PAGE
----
3.3.4.Semi-passive RIS: Forecast methodologies
3.3.5.Semi-passive RIS: Forecasts and key trends
3.3.6.Semi-passive RIS: Assessment of forecasts
3.3.7.Active RIS: Forecast methodologies
3.3.8.Active RIS: Forecast, trends, and assessment
3.4.Automotive radar beamforming: Forecasts
3.4.1.Metamaterials in automotive radar beamforming: Forecast methodology and assumptions
3.4.2.Metamaterials in automotive radar: Forecasts and key trends
3.5.Medical sensing: Forecasts
3.5.1.Metamaterials for MRI enhancement: Forecast methodology
3.5.2.Metamaterials for MRI enhancement: Forecasts, key trends, and assessment
3.5.3.Metamaterials for non-invasive glucose monitoring: Forecast methodology
3.5.4.Metamaterials for non-invasive glucose monitoring: Forecasts and key trends
3.6.Optical metamaterials: Forecasts
3.6.1.Optical metamaterials: Annual revenue forecast by application, 2022-2043
3.6.2.Optical metamaterials: Surface area by application, 2022-2043
3.6.3.Optical metamaterials: Units by application, 2022-2043
3.7.Metalenses: Forecasts
3.7.1.Metalenses in smartphones: Forecast methodology
3.7.2.Metalenses in smartphones: Forecasts and key trends
3.8.Metamaterials in lidar beamformers: Forecasts
3.8.1.Metamaterials in lidar beam-steering: Forecast methodology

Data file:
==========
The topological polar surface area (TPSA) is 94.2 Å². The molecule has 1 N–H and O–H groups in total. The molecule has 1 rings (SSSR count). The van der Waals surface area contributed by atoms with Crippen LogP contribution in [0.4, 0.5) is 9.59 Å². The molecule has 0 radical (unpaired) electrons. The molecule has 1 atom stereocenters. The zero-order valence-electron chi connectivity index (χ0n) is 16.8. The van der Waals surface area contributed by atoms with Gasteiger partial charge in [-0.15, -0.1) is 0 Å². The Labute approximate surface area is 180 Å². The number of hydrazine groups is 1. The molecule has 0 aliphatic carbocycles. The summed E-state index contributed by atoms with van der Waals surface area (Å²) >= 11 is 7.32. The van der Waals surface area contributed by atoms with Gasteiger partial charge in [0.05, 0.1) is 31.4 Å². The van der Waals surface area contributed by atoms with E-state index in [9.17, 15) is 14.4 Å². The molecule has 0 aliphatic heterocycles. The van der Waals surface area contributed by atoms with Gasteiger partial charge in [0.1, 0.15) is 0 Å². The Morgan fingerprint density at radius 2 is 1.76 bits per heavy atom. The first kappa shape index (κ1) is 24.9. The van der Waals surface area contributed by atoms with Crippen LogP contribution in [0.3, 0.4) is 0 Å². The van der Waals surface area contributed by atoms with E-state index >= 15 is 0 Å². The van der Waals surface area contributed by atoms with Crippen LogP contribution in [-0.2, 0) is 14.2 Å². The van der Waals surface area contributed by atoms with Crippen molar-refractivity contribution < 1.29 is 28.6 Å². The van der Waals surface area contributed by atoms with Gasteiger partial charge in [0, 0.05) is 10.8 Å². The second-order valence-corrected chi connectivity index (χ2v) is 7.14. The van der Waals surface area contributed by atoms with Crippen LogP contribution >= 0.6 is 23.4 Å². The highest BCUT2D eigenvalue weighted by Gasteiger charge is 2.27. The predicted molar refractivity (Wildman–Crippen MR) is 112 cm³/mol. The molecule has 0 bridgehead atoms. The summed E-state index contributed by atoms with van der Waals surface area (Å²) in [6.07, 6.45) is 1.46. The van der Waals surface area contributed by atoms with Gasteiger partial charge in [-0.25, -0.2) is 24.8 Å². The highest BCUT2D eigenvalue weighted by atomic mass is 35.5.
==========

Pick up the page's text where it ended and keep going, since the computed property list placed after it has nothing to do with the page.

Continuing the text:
3.8.2.Metamaterials in lidar beam-steering: Forecasts and key trends
3.9.Metamaterials in AR coatings: Forecasts
3.9.1.Metamaterial AR coatings for consumer electronics: Forecast methodology
3.9.2.Metamaterial AR coatings for consumer electronics: Forecasts and key trends
3.9.3.Metamaterial AR coatings in consumer electronics: Assessment of forecasts and assumptions
3.9.4.Metamaterial AR coatings on photovoltaics: Forecast methodology
3.9.5.Metamaterials in AR cells on solar cells: Forecasts, key trends, and assessment
4.1.1.Radio-frequency metamaterials: Introduction
4.1.2.RF metamaterials: Applications and players
4.1.3.Current and potential applications of RF metamaterials
4.1.4.Current and potential market impact for RF metamaterials
4.1.5.RF metamaterial demand in potential applications
4.2.Reconfigurable Intelligent Surfaces (RIS)
4.2.1.Reconfigurable intelligent surfaces (RIS): An introduction
4.2.2.High frequency telecommunications face significant challenges
4.2.3.Key drivers for reconfigurable intelligent surfaces in telecommunications
4.3.RIS: Hardware
4.3.1.Typical RIS architecture
4.3.2.Passive, semi-passive, and active RIS
4.3.3.Materials and manufacturing for reconfigurable intelligent surfaces
4.3.4.Liquid crystal polymers (LCP) are a promising method for creating active metasurfaces
4.3.5.Comparing LCP and semiconductor RIS
4.3.6.Research history of metamaterials in RIS
4.3.7.Challenges for fully functionalized RIS environments
4.4.Applications and deployment
4.4.1.The current status of reconfigurable intelligent surfaces (RIS)
4.4.2.NANOWEB is an example of passive RIS
4.4.3.Pivotal Commware develops holographic beamforming in semi-active RIS
4.4.4.Typical RIS applications in a wireless network
4.4.5.Major companies have shown interest in RIS
4.4.6.RISE-6G investigates use of metamaterials in wireless communications